Pre-school children bow to peer pressure, study finds

Katy Morton
Monday, October 31, 2011

Children as young as four bow to peer pressure even when they know their actions are wrong, according to a new study.

Researchers from the Max Planck Institute for Evolutionary Anthropology in Germany examined the behaviours of 120 four-year-olds attending different nurseries.

In the first part of the study the children were each given a book with illustrations of animal families. Three out of the four books had identical pictures, but the fourth varied slightly.
When asked to identify the family member on the right page, the researchers found that the child with the fourth book agreed with his peers, despite knowing the answer was incorrect.

In total, 18 out of the 24 children agreed at least once with their peers even though they knew the response was wrong.

In a second study, children were asked to either say their answer out loud or to silently point to the correct animal depending on whether a lamp was on or off.

The findings showed that of the 18 children, 12 agreed with the majority at least once if they had to say the answer out loud. However, when they were required to point silently to the right answer, only 8 children went with the majority judgment.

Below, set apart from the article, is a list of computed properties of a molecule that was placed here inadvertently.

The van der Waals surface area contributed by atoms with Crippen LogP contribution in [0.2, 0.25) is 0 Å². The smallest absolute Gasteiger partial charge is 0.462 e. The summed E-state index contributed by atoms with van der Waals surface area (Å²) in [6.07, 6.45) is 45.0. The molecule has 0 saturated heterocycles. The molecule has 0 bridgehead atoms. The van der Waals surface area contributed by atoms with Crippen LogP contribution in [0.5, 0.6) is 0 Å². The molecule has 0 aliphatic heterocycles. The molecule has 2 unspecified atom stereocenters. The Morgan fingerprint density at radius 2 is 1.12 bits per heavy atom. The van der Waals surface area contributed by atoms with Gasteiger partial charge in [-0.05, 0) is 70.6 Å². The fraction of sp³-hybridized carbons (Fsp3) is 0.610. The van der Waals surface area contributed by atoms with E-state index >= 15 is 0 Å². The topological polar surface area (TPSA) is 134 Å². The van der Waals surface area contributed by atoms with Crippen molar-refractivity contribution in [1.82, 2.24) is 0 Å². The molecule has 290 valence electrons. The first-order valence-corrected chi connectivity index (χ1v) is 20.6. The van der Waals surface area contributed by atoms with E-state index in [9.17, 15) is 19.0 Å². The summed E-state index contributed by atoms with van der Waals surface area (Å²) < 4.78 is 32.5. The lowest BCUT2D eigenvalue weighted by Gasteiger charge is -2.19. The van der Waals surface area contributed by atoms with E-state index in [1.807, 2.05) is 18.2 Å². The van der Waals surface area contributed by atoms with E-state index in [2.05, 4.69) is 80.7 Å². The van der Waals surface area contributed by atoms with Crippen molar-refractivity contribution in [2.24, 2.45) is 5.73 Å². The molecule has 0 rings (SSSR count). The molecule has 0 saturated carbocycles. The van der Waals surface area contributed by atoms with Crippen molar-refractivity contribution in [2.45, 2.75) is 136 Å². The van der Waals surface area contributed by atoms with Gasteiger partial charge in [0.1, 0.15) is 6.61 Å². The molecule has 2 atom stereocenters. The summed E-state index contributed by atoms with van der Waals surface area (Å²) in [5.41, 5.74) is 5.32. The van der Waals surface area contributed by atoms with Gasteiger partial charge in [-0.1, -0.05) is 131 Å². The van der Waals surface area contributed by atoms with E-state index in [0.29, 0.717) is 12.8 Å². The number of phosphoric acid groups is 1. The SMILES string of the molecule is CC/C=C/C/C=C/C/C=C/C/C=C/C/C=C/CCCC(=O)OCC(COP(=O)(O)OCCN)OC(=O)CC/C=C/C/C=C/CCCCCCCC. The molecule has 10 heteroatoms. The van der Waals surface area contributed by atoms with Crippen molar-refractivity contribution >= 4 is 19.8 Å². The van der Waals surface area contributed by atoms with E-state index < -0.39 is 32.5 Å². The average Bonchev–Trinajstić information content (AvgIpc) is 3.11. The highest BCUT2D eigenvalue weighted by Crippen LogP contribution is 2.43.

The researchers claim the research suggests that children succumb to peer pressure for social reasons to avoid conflict with their peer group.

Daniel Haun of the Max Planck Institute for Evolutionary Anthropology, said, ‘We wanted to know whether pre-school children conform their opinion to the majority even if the latter is obviously in conflict with their own point of view.

‘The study shows that children as young as four years of age are subject to peer pressure and that they succumb to it, as least to some extent, out of social motivations.’

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